This weekend at Power Shift, I realized something. Yes, I'm a journalist. I've been gifted with an expertise in writing. However, after hearing Josh Fox, Gasland's film director, speak Friday, Oct. 18, I realized changing the world takes more than just writing. I must soldier on, too. Fox specializes in film-making, but he knows films can only do so much. "Organizing changes the world," he said. "Showing up changes the world." Fox titled those who act "foot soldiers." He declares himself one. I finally can, too.
This weekend, I took part in my first protest and march. We were protesting Allegheny County Executive Rich Fitzgerald's proposal to frack Pittsburghian's parks. Even though this was my first time visiting this tiny-compared-to-what-I'm-used-to city, I marched alongside them.
"Fuck it," I thought. I've never been to a rally, and it doesn't matter whether the cause directly affects me because any environmental issue indirectly affects every earth dweller. Solidarity is key to the environmental movement, and it takes more than a single community to bring change. So I joined them.
My two friends (Colleen and Shea) and I held a sign toward the front of the crowd. This was the sign held during Pittsburgh's march to ban fracking back in the day. Pittsburgh succeeded and became the first U.S. state to ban fracking. Youth from around the country, Pittsburgh residents and I marched down the streets and chanted, "Hey, Fitzgerald. We don't want our parks in peril!"
When I held that sign and felt those words leave my mouth, I felt empowered. Every time I write an article or blog post, I feel satisfied. But I rarely feel empowered -- unless I get a shit ton of feedback from my readers, which, again, is rare. Taking to the streets, however, and walking with people who held the same beliefs as I rewarded me the feeling of accomplishment.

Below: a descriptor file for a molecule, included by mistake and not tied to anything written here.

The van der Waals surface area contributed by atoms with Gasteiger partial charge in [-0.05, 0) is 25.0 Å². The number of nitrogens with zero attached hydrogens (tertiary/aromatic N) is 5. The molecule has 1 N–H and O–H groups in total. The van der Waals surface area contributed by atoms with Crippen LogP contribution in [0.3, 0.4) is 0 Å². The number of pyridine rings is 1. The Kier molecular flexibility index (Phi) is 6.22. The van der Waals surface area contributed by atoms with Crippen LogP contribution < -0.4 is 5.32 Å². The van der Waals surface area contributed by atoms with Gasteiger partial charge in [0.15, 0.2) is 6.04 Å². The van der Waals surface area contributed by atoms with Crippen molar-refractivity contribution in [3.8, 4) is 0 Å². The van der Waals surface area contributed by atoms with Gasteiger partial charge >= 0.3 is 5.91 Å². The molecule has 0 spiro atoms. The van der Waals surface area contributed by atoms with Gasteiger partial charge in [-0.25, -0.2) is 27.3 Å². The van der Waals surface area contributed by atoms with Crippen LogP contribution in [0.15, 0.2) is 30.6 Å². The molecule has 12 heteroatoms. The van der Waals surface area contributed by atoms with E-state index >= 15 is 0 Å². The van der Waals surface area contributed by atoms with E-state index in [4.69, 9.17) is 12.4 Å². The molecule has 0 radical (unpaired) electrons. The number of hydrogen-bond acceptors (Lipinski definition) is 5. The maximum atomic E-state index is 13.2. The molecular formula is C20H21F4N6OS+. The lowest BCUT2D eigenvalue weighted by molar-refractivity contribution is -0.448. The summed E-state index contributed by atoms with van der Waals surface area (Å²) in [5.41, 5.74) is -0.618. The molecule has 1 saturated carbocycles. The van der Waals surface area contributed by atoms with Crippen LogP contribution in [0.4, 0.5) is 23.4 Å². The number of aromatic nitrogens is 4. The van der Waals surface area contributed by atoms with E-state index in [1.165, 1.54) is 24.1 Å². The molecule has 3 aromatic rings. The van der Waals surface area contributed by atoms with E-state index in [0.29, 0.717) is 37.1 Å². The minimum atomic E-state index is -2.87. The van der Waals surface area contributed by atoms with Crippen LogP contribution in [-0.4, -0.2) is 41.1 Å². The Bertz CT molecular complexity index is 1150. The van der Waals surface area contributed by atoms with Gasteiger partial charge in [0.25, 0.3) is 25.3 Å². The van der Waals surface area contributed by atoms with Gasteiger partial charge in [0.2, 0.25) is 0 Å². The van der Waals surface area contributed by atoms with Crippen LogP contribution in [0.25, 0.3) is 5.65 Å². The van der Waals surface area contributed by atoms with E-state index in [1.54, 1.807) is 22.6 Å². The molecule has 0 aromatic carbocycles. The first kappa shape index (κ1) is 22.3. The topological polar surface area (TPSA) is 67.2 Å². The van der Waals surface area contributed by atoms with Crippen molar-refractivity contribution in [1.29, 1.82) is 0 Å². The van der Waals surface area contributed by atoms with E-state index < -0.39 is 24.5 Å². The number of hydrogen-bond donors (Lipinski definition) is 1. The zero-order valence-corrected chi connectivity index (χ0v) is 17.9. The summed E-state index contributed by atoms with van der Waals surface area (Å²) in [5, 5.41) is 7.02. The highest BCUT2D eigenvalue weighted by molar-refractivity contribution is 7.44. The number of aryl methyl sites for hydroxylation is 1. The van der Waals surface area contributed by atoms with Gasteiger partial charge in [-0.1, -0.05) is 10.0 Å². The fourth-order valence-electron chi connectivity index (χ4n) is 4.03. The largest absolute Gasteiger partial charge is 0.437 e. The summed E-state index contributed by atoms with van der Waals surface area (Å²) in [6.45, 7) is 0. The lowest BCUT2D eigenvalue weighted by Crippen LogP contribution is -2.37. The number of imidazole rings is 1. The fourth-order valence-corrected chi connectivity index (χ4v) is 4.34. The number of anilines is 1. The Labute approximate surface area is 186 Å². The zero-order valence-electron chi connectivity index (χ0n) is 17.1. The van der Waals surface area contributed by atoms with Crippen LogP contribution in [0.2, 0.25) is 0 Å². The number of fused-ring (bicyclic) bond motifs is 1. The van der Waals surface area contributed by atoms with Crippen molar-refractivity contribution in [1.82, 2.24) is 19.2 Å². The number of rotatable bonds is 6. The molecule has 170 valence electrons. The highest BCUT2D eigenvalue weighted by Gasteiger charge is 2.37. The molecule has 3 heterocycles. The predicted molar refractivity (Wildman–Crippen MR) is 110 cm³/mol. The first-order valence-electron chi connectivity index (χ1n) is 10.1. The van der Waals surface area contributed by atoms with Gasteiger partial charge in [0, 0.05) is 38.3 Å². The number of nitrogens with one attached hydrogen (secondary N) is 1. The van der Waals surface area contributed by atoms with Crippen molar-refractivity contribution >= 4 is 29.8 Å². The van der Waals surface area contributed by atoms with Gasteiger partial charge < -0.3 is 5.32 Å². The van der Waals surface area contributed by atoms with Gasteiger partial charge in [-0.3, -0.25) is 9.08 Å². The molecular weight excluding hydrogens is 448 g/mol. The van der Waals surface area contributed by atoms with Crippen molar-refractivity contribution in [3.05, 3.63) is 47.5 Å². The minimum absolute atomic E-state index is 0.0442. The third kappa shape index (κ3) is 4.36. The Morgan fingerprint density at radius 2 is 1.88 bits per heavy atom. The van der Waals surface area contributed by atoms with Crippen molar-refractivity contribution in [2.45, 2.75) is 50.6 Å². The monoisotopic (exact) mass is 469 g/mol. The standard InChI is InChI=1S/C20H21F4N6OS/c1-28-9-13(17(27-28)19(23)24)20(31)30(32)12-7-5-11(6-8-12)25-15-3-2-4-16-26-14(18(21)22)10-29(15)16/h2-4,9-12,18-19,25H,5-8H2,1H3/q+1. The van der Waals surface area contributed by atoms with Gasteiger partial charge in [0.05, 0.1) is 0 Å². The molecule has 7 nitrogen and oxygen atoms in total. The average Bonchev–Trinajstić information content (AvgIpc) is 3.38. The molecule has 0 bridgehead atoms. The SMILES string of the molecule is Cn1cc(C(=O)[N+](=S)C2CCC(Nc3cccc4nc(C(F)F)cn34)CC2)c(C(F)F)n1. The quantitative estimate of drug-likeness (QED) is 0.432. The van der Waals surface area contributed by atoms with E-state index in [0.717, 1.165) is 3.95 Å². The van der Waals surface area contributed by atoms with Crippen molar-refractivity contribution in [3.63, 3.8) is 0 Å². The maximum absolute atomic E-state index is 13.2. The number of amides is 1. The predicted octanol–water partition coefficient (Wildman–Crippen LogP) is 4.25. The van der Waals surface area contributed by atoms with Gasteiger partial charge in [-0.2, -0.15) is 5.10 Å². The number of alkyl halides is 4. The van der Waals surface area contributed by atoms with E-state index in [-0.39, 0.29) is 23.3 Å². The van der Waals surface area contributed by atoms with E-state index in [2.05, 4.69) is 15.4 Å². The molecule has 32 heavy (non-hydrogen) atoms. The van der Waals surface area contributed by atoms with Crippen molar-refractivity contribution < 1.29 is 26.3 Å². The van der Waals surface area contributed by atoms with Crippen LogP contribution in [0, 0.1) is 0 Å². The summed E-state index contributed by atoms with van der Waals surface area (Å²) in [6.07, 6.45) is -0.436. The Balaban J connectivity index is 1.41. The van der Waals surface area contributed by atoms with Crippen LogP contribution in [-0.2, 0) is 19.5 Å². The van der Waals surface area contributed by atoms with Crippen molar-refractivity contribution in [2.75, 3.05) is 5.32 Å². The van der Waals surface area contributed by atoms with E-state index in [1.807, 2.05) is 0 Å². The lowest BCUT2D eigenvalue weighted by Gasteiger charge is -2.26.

I even made it on the local television station. Needless to say, I felt damn good. That sure as hell won't be my last rally. I'm attending another Monday that will focus on bank investments that hurt the environmental movement. Just as I plan on continuing my on-the-ground activism, I plan to continue my Power Shift involvement — maybe even speak at one at some point if I do some remarkable shit.
I dream big, but as John Lennon once sang, "You may say I'm a dreamer, but I'm not the only one." Power Shift proves that, reeling in about 7,000 17 to 23-year-olds.
I've learned lots from this conference. Beyond Fox's wise words, another's stood out to me, too. Ta'Kaiya Blaney, a 12-year-old Native American from the Sliammon First Nation, sang a beautiful, inspiring song, "Earth Revolution" Oct. 18. More importantly than sing, she takes action. Corporations were destroying her home, culture and history, but she stood up and fought.
"I wanted to do more than feel sad at the end of the day when the oil's spilled, and there's nothing left," Blaney said.
The creator, whoever or whatever it or he or she may be, gave us voices for a reason. Blaney believes we must use it. It can be through song or through rally chants, but we must spread the word. Those in charge ignore environmental and social injustices, but that doesn't mean you or I should. It's time to shift the power and take action. It's in our hands now.